Others Considered:

1. Ernie Banks, Chicago Cubs (1953 – 1971)

2. Honus Wagner, Pittsburgh Pirates (1897 – 1917)

3. Robin Yount, Milwaukee Brewers (1974 – 1993)

4. Hanley Ramirez*, Florida Marlins (2005 – Present)

5. Floyd “Arky” Vaughan, Pittsburgh Pirates/Brooklyn Dodgers (1932 – 1941, 1942 – 1943, 1947 – 1948)


"If I were playing third base and my mother were rounding third with the run that was going to beat us, I'd trip her. Oh I'd pick her up and brush her off and say, 'Sorry Mom', but nobody beats me." ~ Leo Durocher, Hall of Dodgers/Giants Manager



3B:  George Brett (1973 – 1993)

Nickname(s):  “Mullet”

Team(s):  Kansas City Royals (1973 – 1993)

Hall of Fame:  1999 (First Ballot) 

Honors:  13 x All-Star, 1985 Gold Glove Winner, 3 x Silver Slugger, 3 x Batting Champion, 1980 AL MVP, 1985 ALCS MVP, 1986 Lou Gehrig Memorial Award, 1980 Hutch Award, Kansas City Royals #5 Retired

Rings:  1 – 1985

Career Batting Avg:  .305

Career HR:  317

Career RBI:  1,595

Career Hits:  3,154

Signature Moment: On July 24, 1983, against the Royals biggest rival, the New York Yankees, George Brett hit a 2 run home run in the top of the ninth with two outs to put the Royals up 5 – 4.  After Brett had rounded the bases, Tim McClelland called George Brett out because there was too much pine tar on his bat. This nullified Brett’s home run and George Brett angrily charged the umpires and was instantly ejected.  After a successful protest by the Royals, the game was resumed from the point of Brett’s home run on August 18th and the Royals won. 

Fun Fact:  George Brett is the only player to ever win a batting title in three different decades.  He did so in 1976, 1980, and 1990. 

Is anyone that really knows me surprised by this decision?  I have a certain affinity for the Kansas City Royals and having grown up in Missouri, I fully understand who George Brett and what he means to that organization and city.  In my life I have met 12 guys named Brett (after him) and know that on any Little League team in North Missouri, 5 is one of the most fought over numbers.  I have always been a George Brett fan and never having seen him play live, I would love to see him take the field.  While he may not be the greatest fielding third baseman (that distinction should belong to Brooks Robinson) to ever play the game – he is one of the most complete.  As a hitter, he is one of only four players all time to finish his career with more than 300 home runs, 3000 hits, and with a .300 average.  SPOILER ALERT – Those other three guys are going to make my team as well.   Aside from those things, Brett played the game with pure emotion.  Everyone has seen that angry outburst of his during the Pine Tar Incident and on the other end of the spectrum him celebrating the Royals 1985 World Series win.  Brett captured America’s attention in 1990 when he carried a .400 batting average into September in an attempt to become the first player since Ted Williams to finish a season with a .400 average.   He ended that season with a .390.  Not too shabby Mr. Brett, not too shabby.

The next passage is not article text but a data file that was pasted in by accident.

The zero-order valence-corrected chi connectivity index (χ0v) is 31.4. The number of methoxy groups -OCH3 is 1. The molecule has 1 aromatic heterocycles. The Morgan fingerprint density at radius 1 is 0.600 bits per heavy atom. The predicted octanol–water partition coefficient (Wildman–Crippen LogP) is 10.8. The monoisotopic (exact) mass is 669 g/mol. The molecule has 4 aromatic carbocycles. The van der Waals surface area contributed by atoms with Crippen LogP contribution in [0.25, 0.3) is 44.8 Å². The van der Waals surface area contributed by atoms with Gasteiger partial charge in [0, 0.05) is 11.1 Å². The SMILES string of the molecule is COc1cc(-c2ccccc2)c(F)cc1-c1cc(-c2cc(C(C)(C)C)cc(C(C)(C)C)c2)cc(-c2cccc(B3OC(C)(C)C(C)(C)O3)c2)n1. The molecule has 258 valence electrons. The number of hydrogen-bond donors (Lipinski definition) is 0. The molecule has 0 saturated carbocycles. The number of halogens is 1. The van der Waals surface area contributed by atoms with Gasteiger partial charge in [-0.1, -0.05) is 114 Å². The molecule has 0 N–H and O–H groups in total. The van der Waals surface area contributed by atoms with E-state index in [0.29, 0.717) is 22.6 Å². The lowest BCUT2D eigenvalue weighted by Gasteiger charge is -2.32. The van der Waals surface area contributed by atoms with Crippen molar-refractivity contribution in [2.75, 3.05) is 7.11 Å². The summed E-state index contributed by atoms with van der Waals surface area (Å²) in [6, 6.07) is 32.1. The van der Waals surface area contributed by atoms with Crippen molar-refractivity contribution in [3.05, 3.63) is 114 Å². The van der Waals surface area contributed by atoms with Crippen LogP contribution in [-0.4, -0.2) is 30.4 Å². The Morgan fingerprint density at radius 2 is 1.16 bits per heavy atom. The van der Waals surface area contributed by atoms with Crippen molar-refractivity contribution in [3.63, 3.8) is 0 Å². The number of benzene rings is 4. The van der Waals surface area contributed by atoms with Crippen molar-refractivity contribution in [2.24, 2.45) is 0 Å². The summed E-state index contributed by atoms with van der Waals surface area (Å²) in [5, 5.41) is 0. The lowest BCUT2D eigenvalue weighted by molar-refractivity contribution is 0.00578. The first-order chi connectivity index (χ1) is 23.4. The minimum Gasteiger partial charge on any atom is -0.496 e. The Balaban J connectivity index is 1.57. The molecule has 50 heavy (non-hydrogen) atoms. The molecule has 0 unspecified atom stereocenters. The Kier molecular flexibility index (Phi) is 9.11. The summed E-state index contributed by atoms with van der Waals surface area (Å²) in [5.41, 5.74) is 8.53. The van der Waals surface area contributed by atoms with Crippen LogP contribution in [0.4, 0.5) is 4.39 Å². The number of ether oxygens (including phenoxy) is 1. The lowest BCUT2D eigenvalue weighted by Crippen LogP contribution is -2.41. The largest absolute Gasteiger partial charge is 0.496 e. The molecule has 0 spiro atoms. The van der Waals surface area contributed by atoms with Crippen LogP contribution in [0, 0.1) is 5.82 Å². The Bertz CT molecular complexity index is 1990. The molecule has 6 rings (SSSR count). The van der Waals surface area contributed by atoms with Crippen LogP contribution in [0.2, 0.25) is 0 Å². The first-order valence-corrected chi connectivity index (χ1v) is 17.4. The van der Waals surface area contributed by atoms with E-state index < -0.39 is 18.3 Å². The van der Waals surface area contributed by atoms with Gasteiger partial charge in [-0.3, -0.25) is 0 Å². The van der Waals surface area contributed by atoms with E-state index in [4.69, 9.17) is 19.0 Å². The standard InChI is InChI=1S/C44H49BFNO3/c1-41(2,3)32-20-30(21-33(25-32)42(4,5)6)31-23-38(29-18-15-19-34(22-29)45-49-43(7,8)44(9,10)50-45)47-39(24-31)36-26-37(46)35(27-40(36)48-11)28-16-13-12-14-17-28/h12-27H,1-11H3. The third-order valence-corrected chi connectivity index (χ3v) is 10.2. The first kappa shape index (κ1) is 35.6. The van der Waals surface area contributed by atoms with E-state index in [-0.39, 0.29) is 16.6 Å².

Others Considered:

1. Brooks Robinson, Baltimore Orioles (1955 – 1977)

2. Harmon Killebrew, Washington Senators/Minnesota Twins (1954 – 1975) 

3. Wade Boggs, Boston Red Sox/Tampa Bay Rays (1982 – 1999)

4. Alex Rodriguez*, New York Yankees (1994 – Present)

5. Robin Ventura, Chicago White Sox (1989 – 2004)



3B:  Mike Schmidt (1972 – 1989)

Nickname(s):  “Iron Mike”, “Captain Cool”

Team(s):  Philadelphia Phillies (1972 – 1989)

Hall of Fame:  1995 (First Ballot) 

Honors:  12 x All-Star, 10x Gold Glove Winner, 6 x Silver Slugger Award Winner, 3 x NL MVP, 1980 World Series MVP, 1983 Lou Gehrig Memorial Award, #20 retired by the Philadelphia Phillies

Rings: 1 – 1980 

Career Batting Avg: .267

Career HR:  548

Career RBI:  1,595

Signature Moment: On April 17, 1976, in a game against the Chicago Cubs, Mike Schmidt became the 10th player in Major League Baseball history to hit 4 home runs in one game.  He is one of only 2 members of the 500 club to have accomplished this feat.

Fun Fact:  Mike Schmidt is one of only three major leaguers to be inducted into the Little League Hall of Fame.

I am really jealous of anyone who had a ticket to any game in the 1980 World Series because in my opinion it was a match-up of the two greatest third basemen to ever play the game – Mike Schmidt of the Phillies and George Brett of the Royals.  Most authorities consider Schmidt the best player to ever occupy the “hot corner” and it is really hard to argue As a defender, he had a powerful arm and is still remembered for his ability to field short grounders bare handed.  In 1974, he had 404 assists – a record for third basemen.  And as a batter, he was deadly.  In 1976, he hit 12 home runs in the first 15 games of the season.  He was one of only two players to hit 300 home runs in the 1980s.  He holds almost every single season and franchise record for the Philadelphia Phillies to this day.  His selection as the starting third baseman for the National League was an easy one.

Others Considered:

1. Larry “Chipper” Jones*, Atlanta Braves (1993 – Present)

2. Eddie Mathews, Boston/Milwaukee/Atlanta Braves (1952 – 1968)

3. Judy Johnson, Hilldale Club/Pittsburgh Crawfords (1918 – 193&)

4. Ron Santo, Chicago Cubs (1960 – 1974)

5. Scott Rolen*, Philadelphia Phillies/St. Louis Cardinals (1996 – Present)



When I was young I woke up every Saturday morning and poured myself a bowl of cereal and sat down to watch cartoons with my brothers.  Over the years the ABC cartoon line-up changed from Duck Tales to Darkwing Duck to the Cowboys of Moo Mesa to Recess but the one constant was that every morning ended with Looney Tunes.  I always loved Bugs Bunny and remember one of my favorite episodes was “Baseball Bugs” where the Gas House Gorillas take on the Tea Totalers.   The Gas House Gorillas are winning 41 – 0 and then Bugs Bunny decides to play in the game for the Tea Totalers.  He ends up playing every single position on the field and single handedly defeats the Gorillas 96 – 95 by climbing up the Statue of Liberty to make the catch that saves the tying home run.